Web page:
Summer time is upon us and our feet get to breathe outside of shoes! But this means there are a few things to consider for the summer. As a Podiatrist I see an increase of foot issues during summer. Here are the more common ones we treat.
One of the main issues with taking your feet out of shoes is an increase in load and stress on your feet. The result? Hardened heels caked with layers of dead skin. To soften, zero in on the area with a heavy-duty moisturizer formulated with vitamins A, E, and urea.
Calluses are a year-round problem that are much more prevalent in summer, especially given the surge in super-flat shoe wear. Calluses are typically formed at the soles as a byproduct of friction and pressure.Purchasing some Archies, thongs with arch support, may help take pressure off areas of your feet. Unlike closed shoes, Archies allow your feet to breathe while still maintaining adequate support.
When rough heels are left untreated, the skin will harden, grow thicker and eventually crack. You’ll immediately notice pain and some bleeding. Your first instinct might be to reach for a pumice stone or filer — don’t! Those devices easily house bacteria, and if you have cracks, they can cause infections. Pop in for a visit to your Podiatrist, our tools are always sterilized to a hospital grade and will prevent infection. Continue to moisturise your feet.
Blisters can develop from serious sunburns, or more likely from shoe pains . The best-case scenario is to let the blister heal on its own. Dab with antibiotic cream and cover with a Band-Aid. If you can’t resist popping it, then use a sterilized safety pin (heat the end) and drain the fluid. Do not remove the excess skin — it acts as a barrier to protect the fresh skin from infection. Dab antibiotic cream and cover it up.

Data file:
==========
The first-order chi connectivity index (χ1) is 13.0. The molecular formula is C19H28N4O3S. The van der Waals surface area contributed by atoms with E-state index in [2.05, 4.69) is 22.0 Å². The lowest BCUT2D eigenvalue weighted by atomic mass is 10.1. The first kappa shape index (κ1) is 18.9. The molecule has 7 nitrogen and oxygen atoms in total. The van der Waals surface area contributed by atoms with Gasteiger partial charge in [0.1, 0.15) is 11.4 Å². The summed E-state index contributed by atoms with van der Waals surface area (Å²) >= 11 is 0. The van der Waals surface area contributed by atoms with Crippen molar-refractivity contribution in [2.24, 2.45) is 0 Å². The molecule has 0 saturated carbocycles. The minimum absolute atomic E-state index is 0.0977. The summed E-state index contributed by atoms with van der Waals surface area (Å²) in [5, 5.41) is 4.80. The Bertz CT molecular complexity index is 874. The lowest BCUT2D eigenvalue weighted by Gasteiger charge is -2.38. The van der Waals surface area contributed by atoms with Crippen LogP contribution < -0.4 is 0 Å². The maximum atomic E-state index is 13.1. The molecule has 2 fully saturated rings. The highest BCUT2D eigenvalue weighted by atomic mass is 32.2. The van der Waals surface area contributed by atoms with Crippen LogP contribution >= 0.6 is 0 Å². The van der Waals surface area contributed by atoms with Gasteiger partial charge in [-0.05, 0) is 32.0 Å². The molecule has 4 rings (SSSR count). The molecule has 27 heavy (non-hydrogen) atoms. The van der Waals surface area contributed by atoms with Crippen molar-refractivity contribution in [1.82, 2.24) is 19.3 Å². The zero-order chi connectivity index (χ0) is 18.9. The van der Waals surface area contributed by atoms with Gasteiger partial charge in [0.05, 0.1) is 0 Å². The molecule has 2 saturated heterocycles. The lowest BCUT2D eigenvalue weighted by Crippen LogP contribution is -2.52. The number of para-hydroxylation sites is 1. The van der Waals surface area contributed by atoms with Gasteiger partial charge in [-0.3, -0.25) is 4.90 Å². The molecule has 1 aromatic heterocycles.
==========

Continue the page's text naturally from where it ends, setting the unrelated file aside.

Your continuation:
Prevent blisters by stretching out sandals before use. Wear them with socks and walk around indoors to loosen them up. Or use foot balm to protect your skin from chaffing.
When it comes to sunscreen application, the tops of the feet are one of the most commonly missed areas. It’s crucial to apply a good sunscreen with SPF 50+ all over feet and toes. As for the soles, sunburns are rare since the skin is much thicker and denser. However soles can still succumb to burns, thanks to hot sand and asphalt. Wear protective footwear when you comb the beach or walk outside. Treat sunburn immediately with aloe vera and apply two or three times a day after.
If your feet are slipping and sliding in your sandals, sprinkle talc powder, or even good old-fashioned baby powder once or twice a day to wick away sweat. Sock-and-shoe wearers should avoid nylon and cotton socks, which tend to lock in moisture, keeping feet wet. Look for socks labeled as “moisture-absorbing” or “moisture-wicking” to keep perspiration at bay. Steigens socks are blister-free and moisture-wicking. They can easily be found at Boost clinic.
Where there’s sweat, there’s odor. The scent stems from bacteria breaking down the sweat, which tends to happen when feet are housed in less breathable socks and shoes. To prevent odor, prevent bacteria from breeding. This means keeping your feet dry at all times. Scrub — not soak — feet daily and dry thoroughly afterward. Make sure to pat dry in between toes.
Showing off your pedicure in your open-toed sandals and summer heels is flattering… until you see discoloration. All nail polish oxidizes, so the lighter the polish, the more it will yellow. To conceal potential yellowing, opt for brights over pastels and limit chlorine and sun exposure. Steer clear of press-on nails, gels, and “instant dry” formulas, as the faster the lacquer dries, the more it malnourishes the nail.
If you still have concerns over your foot health this summer then book in with one of our Podiatrists. Our podiatrists can treat cracked heels, nail health, calluses and much more. Get your feet looked at now so you can go back out and enjoy the sun.